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  • Getting from here to there

    When you watch a horse galloping, a dog running or a lizard scurrying, you don't give much thought to the mechanics of the movement. In fact, you probably don't often consider the mysteries of your own locomotion.

    But Associate Professor of Anatomy Audrone Biknevicius, who studies functional anatomy, thinks about it all the time.

    Audrone Biknevicius and Steve ReillyBy applying mechanical engineering principles to biological systems, Biknevicius and fellow researcher Steve Reilly, an associate professor of biological sciences, are looking at the evolution of locomotion in vertebrates. Their interests lie in animals that walk upright as well as sprawlers, or lizards whose limbs extend from their sides.

    While walking and running require the expense of energy with each step, large animals that are adapted for long-distance locomotion, such as humans, use what's called a pendular mechanism for walking and a spring-mass mode for running. This allows for limited energy output.

    "We are investigating whether sprawlers have the same advantage for energy saving that we know erect animals have," Biknevicius says. "With a little bit of bias, we tend to think of animals that walk upright as more advanced than sprawlers, but this may not be true."

    During walking, kinetic energy, or the energy of motion, and potential energy, the energy made available by position and height, are exchanged in a manner that resembles a pendulum. Little mechanical energy needs to be added by the muscles to continue walking. But in a runner, "strain energy" is recouped by stretching and recoiling tendons in the legs.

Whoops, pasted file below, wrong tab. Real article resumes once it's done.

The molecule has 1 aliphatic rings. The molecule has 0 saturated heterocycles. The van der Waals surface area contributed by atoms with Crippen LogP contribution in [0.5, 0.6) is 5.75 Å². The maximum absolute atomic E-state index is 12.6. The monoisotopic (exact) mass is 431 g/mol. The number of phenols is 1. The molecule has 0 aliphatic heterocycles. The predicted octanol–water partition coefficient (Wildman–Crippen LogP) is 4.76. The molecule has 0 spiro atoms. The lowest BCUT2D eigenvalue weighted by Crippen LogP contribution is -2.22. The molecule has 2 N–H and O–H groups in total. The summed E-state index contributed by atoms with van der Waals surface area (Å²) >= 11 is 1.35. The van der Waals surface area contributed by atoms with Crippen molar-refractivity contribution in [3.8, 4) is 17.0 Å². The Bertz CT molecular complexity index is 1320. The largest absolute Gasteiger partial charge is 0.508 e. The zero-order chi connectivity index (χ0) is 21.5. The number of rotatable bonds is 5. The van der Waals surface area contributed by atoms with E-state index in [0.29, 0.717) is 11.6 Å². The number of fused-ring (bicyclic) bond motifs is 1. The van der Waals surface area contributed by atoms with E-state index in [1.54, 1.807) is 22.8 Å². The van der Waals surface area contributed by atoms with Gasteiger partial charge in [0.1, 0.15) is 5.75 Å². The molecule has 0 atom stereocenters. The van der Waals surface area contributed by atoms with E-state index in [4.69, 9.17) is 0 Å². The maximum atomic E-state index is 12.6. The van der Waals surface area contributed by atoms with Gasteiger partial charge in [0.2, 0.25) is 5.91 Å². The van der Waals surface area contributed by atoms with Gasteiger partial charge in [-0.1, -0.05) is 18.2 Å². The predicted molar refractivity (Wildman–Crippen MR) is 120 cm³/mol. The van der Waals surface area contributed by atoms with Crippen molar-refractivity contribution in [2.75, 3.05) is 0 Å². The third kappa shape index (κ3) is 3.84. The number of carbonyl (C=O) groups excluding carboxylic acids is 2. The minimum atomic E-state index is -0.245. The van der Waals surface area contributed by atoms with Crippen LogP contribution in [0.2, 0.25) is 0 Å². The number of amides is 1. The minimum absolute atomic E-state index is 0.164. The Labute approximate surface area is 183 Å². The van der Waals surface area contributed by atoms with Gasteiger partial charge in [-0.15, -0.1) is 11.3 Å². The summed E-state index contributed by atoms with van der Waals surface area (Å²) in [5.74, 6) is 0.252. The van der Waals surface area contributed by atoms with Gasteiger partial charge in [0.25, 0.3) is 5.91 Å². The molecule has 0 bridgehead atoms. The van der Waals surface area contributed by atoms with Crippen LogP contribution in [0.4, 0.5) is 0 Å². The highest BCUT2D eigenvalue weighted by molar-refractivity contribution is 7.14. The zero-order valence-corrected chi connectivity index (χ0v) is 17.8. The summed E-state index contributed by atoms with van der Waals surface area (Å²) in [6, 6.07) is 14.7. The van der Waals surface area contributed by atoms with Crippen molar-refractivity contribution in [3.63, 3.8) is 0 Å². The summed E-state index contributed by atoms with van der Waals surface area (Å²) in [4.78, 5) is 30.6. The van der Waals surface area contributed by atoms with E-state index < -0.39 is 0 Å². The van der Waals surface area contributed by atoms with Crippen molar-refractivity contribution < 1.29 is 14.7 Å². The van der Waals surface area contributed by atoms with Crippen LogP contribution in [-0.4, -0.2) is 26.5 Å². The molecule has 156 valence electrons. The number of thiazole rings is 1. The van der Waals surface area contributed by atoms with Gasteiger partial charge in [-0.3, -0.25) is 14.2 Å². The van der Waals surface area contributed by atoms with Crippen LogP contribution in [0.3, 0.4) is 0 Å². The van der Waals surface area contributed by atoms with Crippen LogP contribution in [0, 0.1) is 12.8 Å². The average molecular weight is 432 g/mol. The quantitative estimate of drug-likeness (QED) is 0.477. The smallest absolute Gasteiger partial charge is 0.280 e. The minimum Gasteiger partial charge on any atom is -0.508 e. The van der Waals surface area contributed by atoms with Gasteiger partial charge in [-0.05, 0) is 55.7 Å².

Biknevicius wants to know if these mechanisms also are employed by sprawling lizards and small mammals that crouch. If so, she wants to pinpoint how these mechanisms developed through evolution. To determine this, she and Reilly send animals -- from golden retrievers to alligators -- down a runway and watch how they move.

    It's tempting to ask why we should care about animal locomotion. Biknevicius, like other researchers in the basic sciences, has a ready answer: "Working on animal locomotion does provide insight into human locomotion, but more immediately it gives us a better understanding of our companions on this planet so we can understand how this planet works."

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